CITY HALL—City agencies will no longer be able to ask job applicants about their salary history, under a new executive order designed to close the pay gap faced by women and people of color.
The measure — signed Friday by Mayor Bill de Blasio — would "disrupt the cycle" of lower salaries being paid to women and people of color by not totally basing pay negotiations on previous pay levels that may have been based on inequality.
"The unfairness we are talking about here has been baked into our economy," said the mayor.
Under the order, which takes effect in 30 days, city agencies cannot inquire about salary prior to making a conditional offer of employment either by asking the prospective employee or searching public records. That also incudes asking about benefits and other compensation.
City agencies will be allowed to ask about salary only after making an offer for employment that includes salary. The salary information should only be used to evaluate a potential employee's representations about their previous job such as their level of responsibility.
In New York City, women continue to earn 80 cents on the dollar compared to the pay of men, an average gap of $10,470.
The problem is even more pronounced among people of color. Black women earn 64 cents to every dollar earned by white men while Latina women make 54 cents for every dollar earned by white men, according to data from the federal government.
Black men earn 73 percent of the amount white men make in hourly wages while Latino men earn 69 percent. That means the average hourly wages for black men and Latino men is $15 and $14 respectively, compared with $21 for white men, according to the Pew Research Center.
"When I first met Bill he was making more than I was, and I was 6 years older, and he's still making more than me," said first lady Chirlane McCray who described her own experiences with salary discrimination.
The scope of the mayor's executive order is limited. Approximately 90 percent of the city's workforce is covered under union contracts which have defined pay scales. But the measure will affect tens of thousands of other city jobs which will set the tone for the private sector, said de Blasio.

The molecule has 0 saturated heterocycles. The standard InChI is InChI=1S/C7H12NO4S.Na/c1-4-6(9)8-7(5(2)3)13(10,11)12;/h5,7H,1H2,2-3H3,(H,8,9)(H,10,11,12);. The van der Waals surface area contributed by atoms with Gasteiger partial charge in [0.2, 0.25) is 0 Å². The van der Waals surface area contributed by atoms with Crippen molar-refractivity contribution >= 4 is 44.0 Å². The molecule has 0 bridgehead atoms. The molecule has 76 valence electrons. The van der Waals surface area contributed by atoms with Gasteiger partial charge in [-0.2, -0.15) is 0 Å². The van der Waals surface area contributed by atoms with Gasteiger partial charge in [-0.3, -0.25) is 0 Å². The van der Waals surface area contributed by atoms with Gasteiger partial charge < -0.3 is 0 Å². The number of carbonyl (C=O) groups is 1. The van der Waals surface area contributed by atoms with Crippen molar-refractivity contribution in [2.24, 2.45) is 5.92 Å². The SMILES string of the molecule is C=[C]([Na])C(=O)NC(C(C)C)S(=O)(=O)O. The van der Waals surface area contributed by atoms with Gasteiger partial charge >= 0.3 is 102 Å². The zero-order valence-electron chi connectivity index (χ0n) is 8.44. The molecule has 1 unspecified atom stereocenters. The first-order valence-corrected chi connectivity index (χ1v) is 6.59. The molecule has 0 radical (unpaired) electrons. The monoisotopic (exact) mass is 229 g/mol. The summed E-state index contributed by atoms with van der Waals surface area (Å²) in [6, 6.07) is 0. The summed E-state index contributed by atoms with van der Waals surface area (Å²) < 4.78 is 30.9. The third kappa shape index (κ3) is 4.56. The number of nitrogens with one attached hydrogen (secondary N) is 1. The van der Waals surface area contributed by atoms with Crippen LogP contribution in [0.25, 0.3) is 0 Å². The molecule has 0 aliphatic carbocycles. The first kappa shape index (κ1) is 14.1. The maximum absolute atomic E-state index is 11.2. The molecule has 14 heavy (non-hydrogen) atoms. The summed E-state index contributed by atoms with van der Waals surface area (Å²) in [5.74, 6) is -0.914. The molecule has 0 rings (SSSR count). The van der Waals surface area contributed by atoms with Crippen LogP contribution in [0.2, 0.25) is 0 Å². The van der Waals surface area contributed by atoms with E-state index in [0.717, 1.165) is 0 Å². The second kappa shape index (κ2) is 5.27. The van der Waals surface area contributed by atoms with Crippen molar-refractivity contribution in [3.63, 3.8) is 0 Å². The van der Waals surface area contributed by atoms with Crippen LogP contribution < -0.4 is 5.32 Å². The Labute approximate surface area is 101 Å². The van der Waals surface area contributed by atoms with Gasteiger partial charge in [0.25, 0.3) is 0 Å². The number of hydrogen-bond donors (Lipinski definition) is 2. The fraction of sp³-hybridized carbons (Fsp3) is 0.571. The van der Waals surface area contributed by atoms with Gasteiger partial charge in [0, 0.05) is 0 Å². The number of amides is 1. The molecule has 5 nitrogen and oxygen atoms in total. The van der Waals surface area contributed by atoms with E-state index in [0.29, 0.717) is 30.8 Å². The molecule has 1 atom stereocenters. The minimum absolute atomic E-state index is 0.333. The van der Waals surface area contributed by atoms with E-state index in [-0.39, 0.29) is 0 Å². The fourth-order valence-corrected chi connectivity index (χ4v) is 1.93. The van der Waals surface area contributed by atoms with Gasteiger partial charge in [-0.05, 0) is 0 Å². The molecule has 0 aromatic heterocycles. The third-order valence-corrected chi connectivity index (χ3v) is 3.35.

The order will cost several million dollars initially and will grow, but it is a necessary cost to fight discrimination, said de Blasio who ran on a platform of battling inequality.
Public Advocate Letitia James, in August, introduced a law that would require all employers in the city's public and private sector to not ask about pay history.
The legislation is still in City Council committee even though it has at least 30 sponsors.
"Inequality for any of us is harmful for all of us," said James, who said she still plans to pursue the legislation.
The mayor says he supports James' bill but "we're not there yet," when it comes to the passage of the legislation in the City Council.
Asked why he hadn't waited for James' bill to pass and whether he planned to help it pass the council, the mayor cited the complicated legislative process.
"The simple answer for us is we can do this right now," said de Blasio. "Why wait?"
Rep. Carolyn Maloney praised the order and said she plans to introduce similar legislation into the U.S. Congress.
But the ultimate solution is a modification of the Equal Rights Amendment to include salary, something Maloney has introduced in numerous sessions.
"We are one step closer to pay equity," said Maloney who added that the issue boiled down to "plain fairness."